The arts community together with our partnering organizations have succeeded in making a work of conceptual art. We have succeeded in amassing the commitment of hundreds of people from south Louisiana to stand in unity on what will remain for now an imaginary road. For reasons unrelated to our mission to highlight coastal erosion, threats of violence aimed at one of our tribal nation participants have been taken seriously enough to prompt a postponement of the June 25th event.
This specific gathering was only one extension of a project that will continue; and it just may become a catalyst for a degree of reconciliation among area tribes - each under immense pressure to navigate the harsh challenges of life at the frontline of coastal erosion, a place where the ways of life are threatened.
This was an opportunity for all of us to put down our differences for just 30 minutes and focus on what we share in common - our deep love for this sacred Louisiana land slipping into the sea. The tragedy calls out for our immediate, collective stewardship - and forgiveness.
Ironically, a project titled END OF THE ROAD finds itself at the beginning of a new road, one that we hope you will continue to follow. And while our first official event is rightly postponed, I will still be there personally on Saturday, June 25th at 1pm, standing on Island Road as planned, holding a small sign scribed HOME.
My deepest gratitude to Prospect New Orleans, Terrebonne Parish Departments, and our wide array of participants, volunteers and sponsors.
The Show Goes On.
JOIN US for an Environmental Happening at the Epicenter
of the Fastest Eroding Landmass in the World
COASTAL EROSION ART INSTALLATION
In many ways, coastal erosion is hard to understand. We resort to graphs, animated projections and imperfect analogies — for some reason, football fields always come up — to try and grasp the deterioration of the land surrounding the Gulf of Mexico.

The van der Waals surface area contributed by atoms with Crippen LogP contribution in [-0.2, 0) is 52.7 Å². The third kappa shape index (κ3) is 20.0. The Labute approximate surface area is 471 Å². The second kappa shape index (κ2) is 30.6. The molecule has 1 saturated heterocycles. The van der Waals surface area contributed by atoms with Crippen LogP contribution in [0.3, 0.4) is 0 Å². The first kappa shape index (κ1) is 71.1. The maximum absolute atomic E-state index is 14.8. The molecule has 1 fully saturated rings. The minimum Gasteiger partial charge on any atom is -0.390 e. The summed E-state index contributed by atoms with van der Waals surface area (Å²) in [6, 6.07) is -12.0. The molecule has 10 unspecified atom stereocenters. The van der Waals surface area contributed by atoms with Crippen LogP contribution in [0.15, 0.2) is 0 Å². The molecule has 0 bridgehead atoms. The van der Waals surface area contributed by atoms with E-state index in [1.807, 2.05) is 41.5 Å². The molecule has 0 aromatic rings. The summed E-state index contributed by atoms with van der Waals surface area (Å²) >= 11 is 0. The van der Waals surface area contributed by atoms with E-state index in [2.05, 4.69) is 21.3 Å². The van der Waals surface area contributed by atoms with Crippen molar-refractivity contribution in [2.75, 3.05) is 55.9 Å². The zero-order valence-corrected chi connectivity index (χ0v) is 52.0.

With her End of the Road community art project, local artist Dawn DeDeaux hopes to make an often-abstract problem more emotionally urgent for New Orleanians.
“We’ve seen a lot of the aerial pictures [of coastal erosion] which are very disturbing. … To stand [participants] within this landscape will be a more visceral experience, and convey that this isn’t just about loss of wetlands, it’s about loss of homes,” she says.
For the installation, DeDeaux is asking New Orleans metro citizens to join representatives from the United Houma Nation and Terrebonne parish on Island Road between Pointe-aux-Chenes and Isle de Jean Charles on June 25 at 1 p.m. It's an area many (including the federal government, which recently started resettlement programs) consider ground zero for the vanishing coast. Participants will stand in formations that spell the word “home” from overhead; planes and drone cameras will capture the image.
A party that follows at the Isle de Jean Charles marina encourages meetings between people whose lives, livelihoods and culture are affected by the loss of the coast.
“Instead of just a work of art, I wanted to do an event that would bring people together … and get [city residents] to come here and see what’s really happening and be more supportive of efforts to restore the wetlands,” she says.
DeDeaux, a Prospect New Orleans alumnus, is working on this project as part of Prospect New Orleans' Bridge Years Programs. She’ll also be making an art installation, half on land and half in the water, to leave on the island.
Above all, she's calling attention to the human toll of coastal erosion, and says it’s still too early for the fatalism which can pervade discussions of this issue.